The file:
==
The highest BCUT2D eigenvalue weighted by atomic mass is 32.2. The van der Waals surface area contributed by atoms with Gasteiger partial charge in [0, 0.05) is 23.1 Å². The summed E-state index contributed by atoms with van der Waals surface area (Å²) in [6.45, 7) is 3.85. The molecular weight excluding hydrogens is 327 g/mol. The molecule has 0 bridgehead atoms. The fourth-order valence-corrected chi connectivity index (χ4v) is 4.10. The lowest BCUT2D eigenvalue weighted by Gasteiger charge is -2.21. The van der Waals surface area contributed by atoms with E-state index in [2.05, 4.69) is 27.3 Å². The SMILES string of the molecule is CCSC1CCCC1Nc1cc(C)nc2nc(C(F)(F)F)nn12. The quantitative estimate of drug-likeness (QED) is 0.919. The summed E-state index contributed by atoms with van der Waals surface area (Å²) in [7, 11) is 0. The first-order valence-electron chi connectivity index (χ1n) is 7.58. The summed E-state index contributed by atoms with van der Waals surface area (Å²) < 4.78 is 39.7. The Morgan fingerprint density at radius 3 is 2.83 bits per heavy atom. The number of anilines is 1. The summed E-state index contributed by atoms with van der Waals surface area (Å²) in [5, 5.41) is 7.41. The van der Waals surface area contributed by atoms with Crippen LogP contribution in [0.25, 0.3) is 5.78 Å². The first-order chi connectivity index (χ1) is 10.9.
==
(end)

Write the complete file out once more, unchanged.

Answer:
The highest BCUT2D eigenvalue weighted by atomic mass is 32.2. The van der Waals surface area contributed by atoms with Gasteiger partial charge in [0, 0.05) is 23.1 Å². The summed E-state index contributed by atoms with van der Waals surface area (Å²) in [6.45, 7) is 3.85. The molecular weight excluding hydrogens is 327 g/mol. The molecule has 0 bridgehead atoms. The fourth-order valence-corrected chi connectivity index (χ4v) is 4.10. The lowest BCUT2D eigenvalue weighted by Gasteiger charge is -2.21. The van der Waals surface area contributed by atoms with E-state index in [2.05, 4.69) is 27.3 Å². The SMILES string of the molecule is CCSC1CCCC1Nc1cc(C)nc2nc(C(F)(F)F)nn12. The quantitative estimate of drug-likeness (QED) is 0.919. The summed E-state index contributed by atoms with van der Waals surface area (Å²) in [7, 11) is 0. The first-order valence-electron chi connectivity index (χ1n) is 7.58. The summed E-state index contributed by atoms with van der Waals surface area (Å²) < 4.78 is 39.7. The Morgan fingerprint density at radius 3 is 2.83 bits per heavy atom. The number of anilines is 1. The summed E-state index contributed by atoms with van der Waals surface area (Å²) in [5, 5.41) is 7.41. The van der Waals surface area contributed by atoms with Crippen LogP contribution in [0.25, 0.3) is 5.78 Å². The first-order chi connectivity index (χ1) is 10.9.